The girls and I watched the ball roll to a stop against the trunk of a tall shady crepe myrtle.
As kids, we were mesmerized by most anything. Seconds earlier, from the bottom step of the back porch, one of my sisters had given our well-worn kickball a final punt towards the shrub before we ran inside to wash up for supper.
From somewhere we heard Mama’s voice. “Don’t leave that ball laying out there in the yard.”
We pretended not to hear. Our game wasn’t over. It could restart at a moment’s notice and we must be prepared! Put away a bike yes, a skateboard maybe, a kickball never. Unwritten rule.
My sisters and I, along with various cousins, played together in our backyard constantly. Most any time we could be found in the throes of Hide and Seek or Simon Says, but our pick-up kickball games made memories. Some of the best lasted from just after supper to just before lightning bugs. It was a fun, exciting, laugh-filled summer routine we knew would never end.
But it did.
Somewhere along the way, kickball took a backseat to other activities. Maybe a cousin “got too big” for it. Maybe summer vacations took up more time. Or maybe it was a childhood ritual that had simply served its purpose teaching us how to follow rules, be good sports, and recognize the value of family fun. While it lasted, it was our world. Surely, none of us realized the last time we played would be the last time we’d play.
But it was.
My sisters and I, cousins too, eventually moved on and away, but stories of kickball glories resurfaced whenever we regathered at Mama’s. We’d laugh over who was the best kicker, fastest runner, or loudest screamer. Mama would roll her eyes and remember we always made such a terrible racket. We reminded her she must have enjoyed it since she always watched from the kitchen. She’d grin and say she was just making sure somebody put away the ball. We liked Mama watching us. We knew she always would.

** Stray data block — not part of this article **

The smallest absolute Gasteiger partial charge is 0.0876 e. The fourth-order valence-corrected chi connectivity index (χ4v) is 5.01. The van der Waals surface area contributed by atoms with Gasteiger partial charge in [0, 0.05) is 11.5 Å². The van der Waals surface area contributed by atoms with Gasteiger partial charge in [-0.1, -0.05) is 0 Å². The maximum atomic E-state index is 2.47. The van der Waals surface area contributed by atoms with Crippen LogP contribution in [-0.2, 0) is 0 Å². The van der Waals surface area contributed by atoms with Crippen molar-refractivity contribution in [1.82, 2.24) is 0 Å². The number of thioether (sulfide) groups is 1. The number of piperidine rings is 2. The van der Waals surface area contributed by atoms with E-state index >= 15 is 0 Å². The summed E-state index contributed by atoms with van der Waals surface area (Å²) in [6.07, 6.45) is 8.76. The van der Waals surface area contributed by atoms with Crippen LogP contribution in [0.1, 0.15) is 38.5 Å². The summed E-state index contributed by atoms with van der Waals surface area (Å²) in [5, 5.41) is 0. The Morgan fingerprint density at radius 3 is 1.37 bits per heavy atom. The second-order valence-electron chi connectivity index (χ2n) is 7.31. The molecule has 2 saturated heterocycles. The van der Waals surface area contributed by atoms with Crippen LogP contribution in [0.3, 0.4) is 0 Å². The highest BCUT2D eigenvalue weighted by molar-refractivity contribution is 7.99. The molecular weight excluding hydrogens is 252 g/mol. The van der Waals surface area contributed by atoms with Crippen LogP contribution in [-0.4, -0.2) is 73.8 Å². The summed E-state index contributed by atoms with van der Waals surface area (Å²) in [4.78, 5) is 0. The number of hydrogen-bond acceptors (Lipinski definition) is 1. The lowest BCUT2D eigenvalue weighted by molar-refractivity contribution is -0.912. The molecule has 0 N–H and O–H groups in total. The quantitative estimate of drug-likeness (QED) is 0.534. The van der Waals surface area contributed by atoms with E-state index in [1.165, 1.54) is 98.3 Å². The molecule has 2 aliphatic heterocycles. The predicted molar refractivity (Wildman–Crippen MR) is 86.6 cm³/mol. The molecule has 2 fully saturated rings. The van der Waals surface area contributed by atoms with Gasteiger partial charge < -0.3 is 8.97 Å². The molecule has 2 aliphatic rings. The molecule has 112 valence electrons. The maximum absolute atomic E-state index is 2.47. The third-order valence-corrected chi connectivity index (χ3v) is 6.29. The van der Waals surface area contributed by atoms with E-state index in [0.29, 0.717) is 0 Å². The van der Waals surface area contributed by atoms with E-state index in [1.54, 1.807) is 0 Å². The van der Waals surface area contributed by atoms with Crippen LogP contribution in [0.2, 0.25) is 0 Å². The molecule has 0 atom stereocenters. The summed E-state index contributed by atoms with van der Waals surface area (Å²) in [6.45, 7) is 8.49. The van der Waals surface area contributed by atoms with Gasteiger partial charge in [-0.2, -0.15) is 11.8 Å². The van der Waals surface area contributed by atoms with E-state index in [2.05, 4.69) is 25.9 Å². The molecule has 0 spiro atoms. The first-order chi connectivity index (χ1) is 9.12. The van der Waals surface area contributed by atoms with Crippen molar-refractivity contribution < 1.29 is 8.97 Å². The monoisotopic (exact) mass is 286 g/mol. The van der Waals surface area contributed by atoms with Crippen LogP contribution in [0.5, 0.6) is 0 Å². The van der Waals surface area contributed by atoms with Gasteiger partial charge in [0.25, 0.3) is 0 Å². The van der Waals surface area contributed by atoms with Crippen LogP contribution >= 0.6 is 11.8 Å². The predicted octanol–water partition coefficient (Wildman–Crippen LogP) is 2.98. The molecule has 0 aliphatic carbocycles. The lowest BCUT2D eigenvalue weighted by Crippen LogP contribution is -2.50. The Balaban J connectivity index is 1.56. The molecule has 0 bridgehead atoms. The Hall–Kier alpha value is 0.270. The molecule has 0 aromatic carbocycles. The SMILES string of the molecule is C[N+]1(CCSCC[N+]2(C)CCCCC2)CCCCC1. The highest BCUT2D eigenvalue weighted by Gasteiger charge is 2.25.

But she won’t.
Mama passed away last month. After the funeral and on my way back out of town, I rode by our old house. It had been sold months prior just after my mother moved in with one of my sisters. She wasn’t thrilled to leave the home she’d been in for sixty years, but she was happy knowing the new owners were a couple with children. Young children who would enjoy the yard the way we had.
I thought about that as I eased slowly up the driveway like a stranger. The same old driveway I’d pulled into my entire life, but now it wasn’t Mama’s. I sat behind the wheel and stared first at the house, then out across the yard where so many memories were made.
Images flashed before me of games we played, laughs we had, and suppers we bolted down so we could get back outside for more. While in thought, from the corner of my eye I noticed movement in the direction of the back porch. Two little girls stood on the bottom step, mesmerized by something they saw in the yard. I leaned forward on the steering wheel to see.
From somewhere I heard Mama’s voice. “Don’t leave that ball laying out there in the yard.”
The girls and I watched the ball roll to a stop against the stump of a long gone crepe myrtle.
Stuart M. Perkins